By: Dhilan Lavu
Dhilan Lavu is a freshman (C’25) in the College of Arts and Sciences from Bryn Mawr, Pennsylvania. He plans to major in Politics, Philosophy, and Economics with minors in History and Data Analytics.
While Democrats may have unified control of government, the ability of Republicans to filibuster legislation in the Senate means that most of the sweeping reforms Joe Biden promised on the campaign trail will have to be achieved through reconciliation. This is a process through which a simple Senate majority can bypass the filibuster and agree to laws which will affect either government revenues or spending. Since almost all legislation affects the government’s budget in some way, the 1985 Byrd Rule constrains the use of reconciliation by stipulating that the law’s fiscal impact must be significant and cannot be “incidental .”
The decision about what qualifies as an incidental or non-significant fiscal impact is made by the Senate Parliamentarian, who is a non-partisan referee of Senate rules. Elizabeth MacDonough, who has held the position for the past decade, ruled earlier this year that Democrats could not include a $15 dollar minimum wage clause into their proposed 1.75 trillion dollar social welfare bill, citing the Byrd Rule. She believed that the fiscal effect projected by the Congressional Budget Office--- an increase in government welfare spending due to heightened unemployment---- was not a motivation for passing it and was therefore incidental . Such a ruling is justified. Obviously Democrats did not want to pass this law in order to provide new welfare services to people who lost their jobs because of the bill itself. In fact, before the CBO projections, Joe Biden argued that a raise in the minimum wage would cause negligible job loss . McDonough should however allow an extension of the Deferred Action for Childhood Arrivals Act (DACA) to be included within a reconciliation bill since it meets all the criteria of the Byrd Rule.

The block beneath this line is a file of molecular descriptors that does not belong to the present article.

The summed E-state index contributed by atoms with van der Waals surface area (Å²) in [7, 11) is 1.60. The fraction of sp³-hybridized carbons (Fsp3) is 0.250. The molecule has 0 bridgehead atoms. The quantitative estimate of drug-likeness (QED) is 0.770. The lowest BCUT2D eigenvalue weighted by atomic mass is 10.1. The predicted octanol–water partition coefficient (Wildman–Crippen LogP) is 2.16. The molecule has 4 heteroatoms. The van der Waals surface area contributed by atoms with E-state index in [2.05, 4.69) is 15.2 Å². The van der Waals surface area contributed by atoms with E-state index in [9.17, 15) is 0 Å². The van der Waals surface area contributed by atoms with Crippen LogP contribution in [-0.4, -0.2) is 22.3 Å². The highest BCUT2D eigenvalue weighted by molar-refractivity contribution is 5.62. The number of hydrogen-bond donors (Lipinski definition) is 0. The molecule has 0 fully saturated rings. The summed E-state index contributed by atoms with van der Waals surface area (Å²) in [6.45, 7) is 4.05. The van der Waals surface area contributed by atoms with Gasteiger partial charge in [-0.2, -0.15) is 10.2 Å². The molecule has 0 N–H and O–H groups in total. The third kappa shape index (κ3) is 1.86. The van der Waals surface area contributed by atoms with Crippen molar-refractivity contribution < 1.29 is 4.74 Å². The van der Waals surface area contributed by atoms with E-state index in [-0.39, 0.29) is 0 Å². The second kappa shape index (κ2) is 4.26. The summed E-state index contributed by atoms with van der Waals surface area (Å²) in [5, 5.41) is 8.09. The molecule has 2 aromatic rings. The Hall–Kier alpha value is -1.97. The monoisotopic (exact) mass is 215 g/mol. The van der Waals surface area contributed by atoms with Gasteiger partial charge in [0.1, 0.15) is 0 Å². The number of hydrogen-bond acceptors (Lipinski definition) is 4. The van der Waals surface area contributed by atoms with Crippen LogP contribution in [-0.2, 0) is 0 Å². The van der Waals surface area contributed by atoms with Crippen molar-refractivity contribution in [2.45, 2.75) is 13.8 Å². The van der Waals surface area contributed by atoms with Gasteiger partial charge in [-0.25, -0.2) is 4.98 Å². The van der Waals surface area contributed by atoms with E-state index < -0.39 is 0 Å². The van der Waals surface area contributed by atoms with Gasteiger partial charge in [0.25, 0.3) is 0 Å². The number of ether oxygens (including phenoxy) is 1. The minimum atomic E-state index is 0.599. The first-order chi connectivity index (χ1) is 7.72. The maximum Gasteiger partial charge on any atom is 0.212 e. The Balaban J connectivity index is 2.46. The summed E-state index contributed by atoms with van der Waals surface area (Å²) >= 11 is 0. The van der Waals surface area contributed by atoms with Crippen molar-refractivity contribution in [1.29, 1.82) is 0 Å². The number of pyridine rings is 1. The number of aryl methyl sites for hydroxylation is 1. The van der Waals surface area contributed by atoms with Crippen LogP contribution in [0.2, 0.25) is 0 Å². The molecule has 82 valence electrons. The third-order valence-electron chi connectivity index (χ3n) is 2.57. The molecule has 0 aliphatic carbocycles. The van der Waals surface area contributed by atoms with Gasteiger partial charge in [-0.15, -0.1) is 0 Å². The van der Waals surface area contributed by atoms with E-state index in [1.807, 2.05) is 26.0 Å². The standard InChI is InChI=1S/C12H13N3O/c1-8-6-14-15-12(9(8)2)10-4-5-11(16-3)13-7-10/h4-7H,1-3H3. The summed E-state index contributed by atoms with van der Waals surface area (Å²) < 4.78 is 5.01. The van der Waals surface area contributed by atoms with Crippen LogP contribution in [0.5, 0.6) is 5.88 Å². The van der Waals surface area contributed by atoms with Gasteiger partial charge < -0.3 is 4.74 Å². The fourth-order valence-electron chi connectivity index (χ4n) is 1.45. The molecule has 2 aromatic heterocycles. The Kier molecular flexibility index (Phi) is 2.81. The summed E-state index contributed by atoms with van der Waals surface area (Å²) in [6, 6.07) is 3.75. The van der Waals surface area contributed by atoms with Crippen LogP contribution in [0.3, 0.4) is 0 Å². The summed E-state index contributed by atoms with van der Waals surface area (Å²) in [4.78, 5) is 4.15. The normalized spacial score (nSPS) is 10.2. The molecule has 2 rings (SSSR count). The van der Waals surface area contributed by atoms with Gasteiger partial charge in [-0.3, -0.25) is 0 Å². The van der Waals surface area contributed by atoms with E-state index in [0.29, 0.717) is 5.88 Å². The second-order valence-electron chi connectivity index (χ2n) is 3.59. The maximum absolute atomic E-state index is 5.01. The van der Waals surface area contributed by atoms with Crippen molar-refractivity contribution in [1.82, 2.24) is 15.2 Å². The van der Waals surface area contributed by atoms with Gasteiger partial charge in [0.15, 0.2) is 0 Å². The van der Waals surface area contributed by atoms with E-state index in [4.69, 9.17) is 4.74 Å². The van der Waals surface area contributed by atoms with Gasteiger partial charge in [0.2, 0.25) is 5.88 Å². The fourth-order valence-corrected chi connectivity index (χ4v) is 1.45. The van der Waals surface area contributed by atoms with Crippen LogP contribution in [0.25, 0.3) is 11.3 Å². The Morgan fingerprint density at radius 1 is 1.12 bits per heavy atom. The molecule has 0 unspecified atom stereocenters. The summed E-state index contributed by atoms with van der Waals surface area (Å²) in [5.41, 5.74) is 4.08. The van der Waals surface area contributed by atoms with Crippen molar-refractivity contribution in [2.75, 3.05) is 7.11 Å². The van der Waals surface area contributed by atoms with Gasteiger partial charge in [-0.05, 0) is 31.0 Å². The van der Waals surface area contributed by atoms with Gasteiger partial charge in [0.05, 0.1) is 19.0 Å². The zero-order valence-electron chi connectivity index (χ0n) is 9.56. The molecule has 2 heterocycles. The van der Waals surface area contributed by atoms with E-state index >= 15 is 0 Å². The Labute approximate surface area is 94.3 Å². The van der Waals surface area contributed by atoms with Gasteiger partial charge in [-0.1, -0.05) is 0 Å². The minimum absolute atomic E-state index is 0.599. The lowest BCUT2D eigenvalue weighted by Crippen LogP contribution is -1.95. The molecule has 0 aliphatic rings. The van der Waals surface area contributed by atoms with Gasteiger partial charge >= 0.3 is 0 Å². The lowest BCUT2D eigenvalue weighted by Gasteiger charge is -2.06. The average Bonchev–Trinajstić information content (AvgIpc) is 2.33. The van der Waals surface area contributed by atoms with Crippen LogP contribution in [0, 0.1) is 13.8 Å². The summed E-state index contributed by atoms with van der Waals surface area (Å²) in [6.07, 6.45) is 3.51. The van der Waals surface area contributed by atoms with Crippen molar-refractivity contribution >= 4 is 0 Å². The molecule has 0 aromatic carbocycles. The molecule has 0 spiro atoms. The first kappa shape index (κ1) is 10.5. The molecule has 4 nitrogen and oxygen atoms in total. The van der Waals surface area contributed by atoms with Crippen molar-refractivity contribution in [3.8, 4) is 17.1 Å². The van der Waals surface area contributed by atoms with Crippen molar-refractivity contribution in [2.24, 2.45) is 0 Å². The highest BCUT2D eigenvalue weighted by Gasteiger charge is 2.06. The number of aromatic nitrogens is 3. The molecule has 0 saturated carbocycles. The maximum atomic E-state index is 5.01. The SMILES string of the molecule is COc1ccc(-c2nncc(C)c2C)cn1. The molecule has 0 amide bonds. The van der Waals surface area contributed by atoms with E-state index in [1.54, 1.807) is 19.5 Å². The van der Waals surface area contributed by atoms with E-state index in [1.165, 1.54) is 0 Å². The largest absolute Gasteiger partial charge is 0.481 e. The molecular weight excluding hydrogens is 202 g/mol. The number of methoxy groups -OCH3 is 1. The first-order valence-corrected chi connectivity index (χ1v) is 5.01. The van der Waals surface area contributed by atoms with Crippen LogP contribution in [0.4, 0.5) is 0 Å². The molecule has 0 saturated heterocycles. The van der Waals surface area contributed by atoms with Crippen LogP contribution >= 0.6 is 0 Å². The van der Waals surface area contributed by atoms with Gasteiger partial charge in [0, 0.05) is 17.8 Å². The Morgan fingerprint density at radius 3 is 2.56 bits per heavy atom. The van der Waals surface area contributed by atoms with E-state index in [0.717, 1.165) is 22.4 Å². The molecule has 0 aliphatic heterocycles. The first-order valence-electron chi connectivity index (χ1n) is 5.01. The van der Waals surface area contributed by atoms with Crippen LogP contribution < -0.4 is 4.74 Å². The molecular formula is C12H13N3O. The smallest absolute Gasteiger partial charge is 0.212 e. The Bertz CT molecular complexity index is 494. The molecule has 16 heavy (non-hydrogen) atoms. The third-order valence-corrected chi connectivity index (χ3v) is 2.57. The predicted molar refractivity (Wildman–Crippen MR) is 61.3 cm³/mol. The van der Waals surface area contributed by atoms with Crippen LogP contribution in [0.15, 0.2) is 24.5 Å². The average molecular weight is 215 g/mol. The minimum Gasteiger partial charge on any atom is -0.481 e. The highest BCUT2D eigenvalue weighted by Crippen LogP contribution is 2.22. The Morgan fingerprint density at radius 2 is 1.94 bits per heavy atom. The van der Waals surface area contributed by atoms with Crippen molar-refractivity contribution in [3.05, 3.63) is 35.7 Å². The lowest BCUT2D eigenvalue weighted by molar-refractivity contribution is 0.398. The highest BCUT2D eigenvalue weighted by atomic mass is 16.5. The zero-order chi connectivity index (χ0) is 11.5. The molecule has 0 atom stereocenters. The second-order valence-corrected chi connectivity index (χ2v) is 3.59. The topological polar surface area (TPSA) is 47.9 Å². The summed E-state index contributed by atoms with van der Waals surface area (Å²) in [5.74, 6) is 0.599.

DACA, created by President Obama in 2012, allowed children brought to the United States illegally to periodically apply for work permits, giving them legal American status. However, earlier this year a federal judge in Texas ruled that the creation of such a program through executive action was illegal, so Democrats are now attempting to include a permanent extension of DACA into their reconciliation bill .
The budgetary impact of preventing the deportation of the nearly two million DACA recipients or “Dreamers” currently residing in the U.S. is enormous. Even the CATO Institute, a libertarian think tank which tends to oppose Democratic policy proposals, estimated that an end to DACA would cost the government 70 billion dollars over the next ten years . For context, this is considerably more than the 60 billion dollars the government spent on food stamps in 2019 . Most of the cost is attributable to losses in tax revenue. The tax contributions of DACA recipients is relatively high since they must graduate high school, be employed or looking for work, and have no serious criminal record if they want to stay in the U.S . And because most DACA recipients are either still in school or just entering the workforce, tax revenue from them will continue to grow over the next years and decades. In addition to this loss of revenue, the CATO Institute projects that the cost of physically removing two million people from the country would be roughly 10 billion dollars .